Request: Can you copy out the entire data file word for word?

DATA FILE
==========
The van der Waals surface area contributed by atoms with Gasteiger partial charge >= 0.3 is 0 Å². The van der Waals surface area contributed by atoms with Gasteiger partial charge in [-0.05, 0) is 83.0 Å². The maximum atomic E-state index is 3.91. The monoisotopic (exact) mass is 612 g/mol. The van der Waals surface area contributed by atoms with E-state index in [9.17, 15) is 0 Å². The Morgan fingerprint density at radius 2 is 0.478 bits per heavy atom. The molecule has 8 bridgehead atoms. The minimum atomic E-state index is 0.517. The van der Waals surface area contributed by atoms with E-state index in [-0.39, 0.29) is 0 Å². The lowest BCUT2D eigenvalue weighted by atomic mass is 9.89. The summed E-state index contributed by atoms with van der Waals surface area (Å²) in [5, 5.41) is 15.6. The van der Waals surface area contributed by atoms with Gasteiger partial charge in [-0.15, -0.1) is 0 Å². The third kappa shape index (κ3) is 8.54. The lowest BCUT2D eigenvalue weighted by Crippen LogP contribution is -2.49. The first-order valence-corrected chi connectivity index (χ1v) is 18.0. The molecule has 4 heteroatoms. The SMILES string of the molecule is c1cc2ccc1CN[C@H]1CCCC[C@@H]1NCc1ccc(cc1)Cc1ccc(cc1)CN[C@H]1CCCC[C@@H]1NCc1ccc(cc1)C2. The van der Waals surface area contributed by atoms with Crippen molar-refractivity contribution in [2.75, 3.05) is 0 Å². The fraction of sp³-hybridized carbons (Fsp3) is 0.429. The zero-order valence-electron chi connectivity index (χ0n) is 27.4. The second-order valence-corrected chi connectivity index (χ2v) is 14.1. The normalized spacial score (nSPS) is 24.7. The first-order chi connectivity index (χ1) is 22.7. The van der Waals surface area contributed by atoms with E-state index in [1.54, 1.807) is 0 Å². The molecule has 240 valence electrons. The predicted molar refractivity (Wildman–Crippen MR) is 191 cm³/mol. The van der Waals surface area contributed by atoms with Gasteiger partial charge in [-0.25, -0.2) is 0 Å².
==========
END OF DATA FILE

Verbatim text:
The van der Waals surface area contributed by atoms with Gasteiger partial charge >= 0.3 is 0 Å². The van der Waals surface area contributed by atoms with Gasteiger partial charge in [-0.05, 0) is 83.0 Å². The maximum atomic E-state index is 3.91. The monoisotopic (exact) mass is 612 g/mol. The van der Waals surface area contributed by atoms with E-state index in [9.17, 15) is 0 Å². The Morgan fingerprint density at radius 2 is 0.478 bits per heavy atom. The molecule has 8 bridgehead atoms. The minimum atomic E-state index is 0.517. The van der Waals surface area contributed by atoms with E-state index in [-0.39, 0.29) is 0 Å². The lowest BCUT2D eigenvalue weighted by atomic mass is 9.89. The summed E-state index contributed by atoms with van der Waals surface area (Å²) in [5, 5.41) is 15.6. The van der Waals surface area contributed by atoms with Gasteiger partial charge in [-0.15, -0.1) is 0 Å². The third kappa shape index (κ3) is 8.54. The lowest BCUT2D eigenvalue weighted by Crippen LogP contribution is -2.49. The first-order valence-corrected chi connectivity index (χ1v) is 18.0. The molecule has 4 heteroatoms. The SMILES string of the molecule is c1cc2ccc1CN[C@H]1CCCC[C@@H]1NCc1ccc(cc1)Cc1ccc(cc1)CN[C@H]1CCCC[C@@H]1NCc1ccc(cc1)C2. The van der Waals surface area contributed by atoms with Crippen molar-refractivity contribution in [2.75, 3.05) is 0 Å². The fraction of sp³-hybridized carbons (Fsp3) is 0.429. The zero-order valence-electron chi connectivity index (χ0n) is 27.4. The second-order valence-corrected chi connectivity index (χ2v) is 14.1. The normalized spacial score (nSPS) is 24.7. The first-order chi connectivity index (χ1) is 22.7. The van der Waals surface area contributed by atoms with E-state index in [1.54, 1.807) is 0 Å². The molecule has 240 valence electrons. The predicted molar refractivity (Wildman–Crippen MR) is 191 cm³/mol. The van der Waals surface area contributed by atoms with Gasteiger partial charge in [-0.25, -0.2) is 0 Å².